Important Australian + International Fine Art
14 September 2022


(1855 - 1917)

oil on canvas board

25.5 x 35.5 cm

signed lower right: F McCubbin
letter of authenticity attached verso, signed by Louis McCubbin, dated 1 March 1946

$30,000 – $40,000
Sold for $49,091 (inc. BP) in Auction 71 - 14 September 2022, Sydney

Private collection
Christie’s, Melbourne, 24 November 1999, lot 6
Private collection, Sydney

Catalogue text

We are grateful to Brenda Martin Thomas, wife of the late David Thomas AM, for kindly allowing us to reproduce David's research and writing in this catalogue entry.

Frederick McCubbin's move with his family to the rented property ‘Carlesberg’ in Kensington Road, South Yarra at the end of 1907 introduced some of the happiest and richest years in his art. Many of his finest paintings belong to this time – Winter Sunlight, 1908, in the collection of the Art Gallery of South Australia, Moonrise, 1909 in the National Gallery of Victoria, and Golden Sunlight, 1914, gifted to the Castlemaine Art Gallery and Historical Museum by Dame Nellie Melba, being among the best. 

Having just returned from his first and only trip to England and the Continent, McCubbin’s practice was characterised by a lighter palette and a much looser application of paint, reflecting the liberating, painterly influence of his artistic mentor Romanticist J. M. W. Turner, as well as Corot, Monet and his English contemporary, George Clausen. That influence can be seen in these wonderfully atmospheric paintings such as the present Kensington Road, South Yarra, c.1908 which, each in their different ways dazzlingly colourful masterpieces, capture the feelings he expressed in a letter to his old friend Tom Roberts: ‘This is the loveliest place I have ever lived in. A charming old colonial house’ perched right over the Yarra with three acres of garden and trees... The winding stream, gums, osiers and wattle; interspersed. The night effects; sunrise, moonrise, we can see every way.’1 The old garden led to a paddock, which ran down to the Misses Armytage’s Como estate. The views over the Yarra were spectacular, whether towards Richmond as in The Coming of Spring, 1912, or the even more panoramic Flood Waters (also known as Rainbow over the Yarra), 1913 – both in the collection of the National Gallery of Australia, Canberra. A rainbow sometimes appeared in these later South Yarra views, a phenomenon of beauty and a metaphor of harmony. They had their genesis in numerous smaller sketches, spontaneous responses captured with a breadth of technique that gives them their special feeling of freedom and atmospheric delight.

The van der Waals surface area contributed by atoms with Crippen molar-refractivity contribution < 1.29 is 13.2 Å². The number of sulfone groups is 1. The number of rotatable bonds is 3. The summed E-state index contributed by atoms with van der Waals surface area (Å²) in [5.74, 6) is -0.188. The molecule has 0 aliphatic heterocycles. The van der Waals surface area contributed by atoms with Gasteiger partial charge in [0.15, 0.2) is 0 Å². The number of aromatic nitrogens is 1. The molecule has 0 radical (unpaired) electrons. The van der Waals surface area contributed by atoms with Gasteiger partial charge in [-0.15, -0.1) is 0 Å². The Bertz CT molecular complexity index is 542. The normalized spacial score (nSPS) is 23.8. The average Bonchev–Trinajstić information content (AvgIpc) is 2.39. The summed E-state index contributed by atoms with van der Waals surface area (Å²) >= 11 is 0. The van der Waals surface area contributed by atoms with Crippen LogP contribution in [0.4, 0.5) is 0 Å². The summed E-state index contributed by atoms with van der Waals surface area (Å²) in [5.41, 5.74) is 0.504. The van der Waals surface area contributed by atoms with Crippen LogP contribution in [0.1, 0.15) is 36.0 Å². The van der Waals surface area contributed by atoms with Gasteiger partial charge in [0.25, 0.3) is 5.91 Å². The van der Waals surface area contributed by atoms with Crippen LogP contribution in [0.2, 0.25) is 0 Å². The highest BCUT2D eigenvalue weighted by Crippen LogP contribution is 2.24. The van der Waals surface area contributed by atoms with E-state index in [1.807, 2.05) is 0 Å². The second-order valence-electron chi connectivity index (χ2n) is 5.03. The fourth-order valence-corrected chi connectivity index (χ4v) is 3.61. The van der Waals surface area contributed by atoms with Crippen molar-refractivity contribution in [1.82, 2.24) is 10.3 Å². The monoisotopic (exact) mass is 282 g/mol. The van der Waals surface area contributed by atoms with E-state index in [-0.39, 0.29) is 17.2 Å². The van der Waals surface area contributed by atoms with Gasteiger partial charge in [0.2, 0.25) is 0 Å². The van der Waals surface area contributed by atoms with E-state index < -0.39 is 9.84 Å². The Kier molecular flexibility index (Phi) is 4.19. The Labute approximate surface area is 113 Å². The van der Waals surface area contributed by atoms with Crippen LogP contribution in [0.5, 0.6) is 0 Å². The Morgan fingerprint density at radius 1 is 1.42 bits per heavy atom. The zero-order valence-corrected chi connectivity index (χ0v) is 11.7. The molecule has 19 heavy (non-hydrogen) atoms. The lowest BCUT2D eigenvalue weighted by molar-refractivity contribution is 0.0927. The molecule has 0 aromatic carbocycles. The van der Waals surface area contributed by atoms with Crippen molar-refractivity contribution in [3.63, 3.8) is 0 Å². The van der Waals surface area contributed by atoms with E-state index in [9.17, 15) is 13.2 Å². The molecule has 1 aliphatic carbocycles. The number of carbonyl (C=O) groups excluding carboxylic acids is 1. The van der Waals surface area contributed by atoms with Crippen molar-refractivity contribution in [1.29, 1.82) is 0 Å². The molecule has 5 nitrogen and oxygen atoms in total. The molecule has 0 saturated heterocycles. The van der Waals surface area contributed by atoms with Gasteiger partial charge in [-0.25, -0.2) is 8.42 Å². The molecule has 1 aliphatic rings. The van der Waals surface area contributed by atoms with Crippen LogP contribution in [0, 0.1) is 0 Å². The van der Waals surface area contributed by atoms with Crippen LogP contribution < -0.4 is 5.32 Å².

Although McCubbin is principally known for large scale paintings which depict subjects drawn from Australian pioneering life, he considered his smaller, later works a significant aspect of his art. As Anne Gray, Curator of the National Gallery of Australia’s exhibition McCubbin: Last Impressions elaborates, ‘McCubbin’s art was most remarkable during his final years. The late McCubbin is one of the top 10 artists in Australia. His daring, his experimental painterliness, and his ability to capture the Australian landscape produced some incredible work.’2

1. McCubbin to Roberts, December 1907, Letters to Tom Roberts, vol. II, Mitchell Library, State Library of New South Wales, Sydney
2. Anne Gray cited in Perkin, C., ‘Such Dreams of Colour’, Weekend Australian, 8 – 9 August 2009, p.4